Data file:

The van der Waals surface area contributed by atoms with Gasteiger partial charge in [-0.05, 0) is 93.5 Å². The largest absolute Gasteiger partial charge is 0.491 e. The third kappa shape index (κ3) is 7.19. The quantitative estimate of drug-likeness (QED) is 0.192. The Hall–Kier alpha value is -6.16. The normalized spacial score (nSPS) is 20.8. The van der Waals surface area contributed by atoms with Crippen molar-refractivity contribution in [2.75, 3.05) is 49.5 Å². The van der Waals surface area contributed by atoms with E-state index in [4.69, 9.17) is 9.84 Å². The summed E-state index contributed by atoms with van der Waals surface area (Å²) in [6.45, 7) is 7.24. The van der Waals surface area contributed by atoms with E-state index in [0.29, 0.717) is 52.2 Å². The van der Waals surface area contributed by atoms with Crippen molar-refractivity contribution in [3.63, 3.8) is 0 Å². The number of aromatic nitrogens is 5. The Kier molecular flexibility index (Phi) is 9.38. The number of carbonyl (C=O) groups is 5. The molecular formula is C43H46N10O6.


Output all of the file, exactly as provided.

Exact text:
The van der Waals surface area contributed by atoms with Gasteiger partial charge in [-0.05, 0) is 93.5 Å². The largest absolute Gasteiger partial charge is 0.491 e. The third kappa shape index (κ3) is 7.19. The quantitative estimate of drug-likeness (QED) is 0.192. The Hall–Kier alpha value is -6.16. The normalized spacial score (nSPS) is 20.8. The van der Waals surface area contributed by atoms with Crippen molar-refractivity contribution in [2.75, 3.05) is 49.5 Å². The van der Waals surface area contributed by atoms with E-state index in [4.69, 9.17) is 9.84 Å². The summed E-state index contributed by atoms with van der Waals surface area (Å²) in [6.45, 7) is 7.24. The van der Waals surface area contributed by atoms with E-state index in [0.29, 0.717) is 52.2 Å². The van der Waals surface area contributed by atoms with Crippen molar-refractivity contribution in [3.63, 3.8) is 0 Å². The number of aromatic nitrogens is 5. The Kier molecular flexibility index (Phi) is 9.38. The number of carbonyl (C=O) groups is 5. The molecular formula is C43H46N10O6.